We say our goodbyes and head off to the Trevi Fountain area. We park a bit away from the Fountain to walk after lunch. My twins, Sam and Alex, remember their favorite gelato place is near the Fountain and they set off to try and find it. We relax at the fountain and take some pictures and cool off a bit.

Sam and Alex come back triumphant; they have found the gelato spot. It is San Crispino, Via della Panetteria 42. There is always room for gelato. This time I lean toward the fruit flavors and get a delicious raspberry.

We are off to the Catacombe di Priscilla. Allison must take many people here, as the nun at the reception desk knows her and they chat for a minute.

Allison takes us down into the catacomb and we learn about the tunnels and burial procedures. There are no bones in most of the places where the bones used to be; they have been removed. There is one spot where the bones remain and we get to see them and imagine them in the rest of the catacomb.

Our friends from Arezzo told us about the Church of San Clemente and this will be our final destination. Ancient Roman buildings are underneath a 4th century basilica. The basilica is under a 12th century church, which is under the current church. An Irish Dominican prior of San Clemente began excavations in 1857 and discovered what was underneath his church. The church is undergoing renovations so the “modern” part is not completely accessible, but the older areas are interesting and worth a visit.

It is time to say goodbye to Allison. She is an excellent guide and we all highly recommend her. We ask her for a recommendation for a good restaurant for our last night in Italy. She suggests Café Luigi, which is not too far from our apartment and on Corso Vittorio Emanuele.

We freshen up and relax a bit in the apartment before we gather to walk to our dinner. My husband, as usual, is in the lead. My dad, as usual, holds up the rear of our little entourage.

My husband and the older boys spot the restaurant and before we know it the host comes out and quickly seats us. The table is suspiciously close to the busy street and only separated by an iron fence.

I am skeptical but we are quickly asked for our drink orders and oblige the waiter (who is also the host). I know something is wrong when I can’t find fried zucchini blossoms or fried artichokes on the menu. I had had a long discussion with Allison about these two things and she said that Café Luigi does a wonderful job with them.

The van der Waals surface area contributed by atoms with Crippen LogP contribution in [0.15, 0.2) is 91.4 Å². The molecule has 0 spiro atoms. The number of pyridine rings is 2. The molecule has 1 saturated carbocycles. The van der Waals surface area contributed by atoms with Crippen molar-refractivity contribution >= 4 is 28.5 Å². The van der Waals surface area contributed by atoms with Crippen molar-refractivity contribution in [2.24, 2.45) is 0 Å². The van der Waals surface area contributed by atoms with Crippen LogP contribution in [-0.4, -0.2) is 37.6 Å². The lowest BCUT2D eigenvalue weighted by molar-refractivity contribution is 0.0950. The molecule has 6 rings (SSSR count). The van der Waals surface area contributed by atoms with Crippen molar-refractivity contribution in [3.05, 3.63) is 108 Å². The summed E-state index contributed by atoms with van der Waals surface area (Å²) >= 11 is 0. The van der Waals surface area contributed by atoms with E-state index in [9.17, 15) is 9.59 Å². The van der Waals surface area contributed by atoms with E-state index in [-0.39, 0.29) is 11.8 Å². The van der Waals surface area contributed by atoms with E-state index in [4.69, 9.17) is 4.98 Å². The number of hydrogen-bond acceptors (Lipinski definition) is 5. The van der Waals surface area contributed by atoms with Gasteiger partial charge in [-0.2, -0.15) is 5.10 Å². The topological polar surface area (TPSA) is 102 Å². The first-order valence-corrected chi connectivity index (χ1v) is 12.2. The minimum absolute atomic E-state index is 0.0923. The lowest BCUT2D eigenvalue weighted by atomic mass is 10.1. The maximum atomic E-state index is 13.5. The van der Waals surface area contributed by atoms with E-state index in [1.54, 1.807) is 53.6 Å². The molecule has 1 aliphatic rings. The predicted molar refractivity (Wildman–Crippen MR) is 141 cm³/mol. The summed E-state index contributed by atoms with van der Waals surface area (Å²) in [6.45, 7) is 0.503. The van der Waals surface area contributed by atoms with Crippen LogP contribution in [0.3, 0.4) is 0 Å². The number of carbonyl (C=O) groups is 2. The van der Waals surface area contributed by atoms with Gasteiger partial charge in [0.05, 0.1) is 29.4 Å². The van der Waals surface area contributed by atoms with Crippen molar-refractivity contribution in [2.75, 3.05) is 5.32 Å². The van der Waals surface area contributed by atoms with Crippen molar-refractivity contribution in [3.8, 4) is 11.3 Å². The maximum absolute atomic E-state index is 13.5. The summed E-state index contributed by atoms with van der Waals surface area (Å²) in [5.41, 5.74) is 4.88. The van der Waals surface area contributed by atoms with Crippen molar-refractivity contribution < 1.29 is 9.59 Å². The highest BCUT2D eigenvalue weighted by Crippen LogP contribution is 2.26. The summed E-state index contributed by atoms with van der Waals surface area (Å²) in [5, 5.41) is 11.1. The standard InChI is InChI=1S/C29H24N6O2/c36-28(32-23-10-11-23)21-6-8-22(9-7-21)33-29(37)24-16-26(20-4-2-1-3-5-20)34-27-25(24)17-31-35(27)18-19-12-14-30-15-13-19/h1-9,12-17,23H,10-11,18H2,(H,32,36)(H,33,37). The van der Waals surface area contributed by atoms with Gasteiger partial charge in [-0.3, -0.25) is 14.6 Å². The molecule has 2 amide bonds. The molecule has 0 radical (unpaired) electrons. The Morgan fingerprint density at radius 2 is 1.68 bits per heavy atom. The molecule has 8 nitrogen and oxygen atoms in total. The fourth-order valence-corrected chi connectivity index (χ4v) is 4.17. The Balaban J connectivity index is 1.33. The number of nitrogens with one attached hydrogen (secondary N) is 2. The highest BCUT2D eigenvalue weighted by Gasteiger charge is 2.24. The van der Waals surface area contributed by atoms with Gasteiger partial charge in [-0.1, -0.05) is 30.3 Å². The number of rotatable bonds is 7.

Suddenly the water and bread is upon us. The water bottles (one with gas and one without) are plastic and the bread is pretty plain. Almost at once my mom and I look up and see that we are at Papa Razzi (strange that it is the same name as a chain back in the states). Café Luigi is right next door down a sort of alley and not really on the main street.

As soon as we say something my husband gets really upset. It is too late to move, we are not so brave as to do it now. My husband Jeremy is mad at himself and then at everyone else for following him.

The only way to handle this is with some humor. Everyone starts making jokes, really stupid jokes, and my husband relaxes. We all try to laugh about our mistake. Someone mentions the money we will save and what we can do with it. We talk of walking past a few more tourist stands to spend the extra hundred dollars. There are giggles and grins and wine and before long we forget that we made a mistake.

The food comes and then there is a moment of panic but almost everyone has a meal they like. We think my mom’s veal would be something else but we are sure it is a translation mistake and not a cooking misstep. I think it is pretty good but she doesn’t love it. She shares some of my pasta, which is actually quite good. Jeremy’s pasta is very uneven-some of the pieces are soggy and some are not cooked enough. His is by far the worst meal. The kids like their pizza, and my dad likes his dish. It is not terrible for a mistake but nothing like the elegant looking restaurant in back of us.

We will always remember our last meal in Rome. It is now a funny family story. How quickly we were seated and how slow we were to realize our mistake.

We have a nice walk back through Piazza Navona to our apartment and gelato. Of course we couldn’t have our last night without gelato and then drinks in the Campo.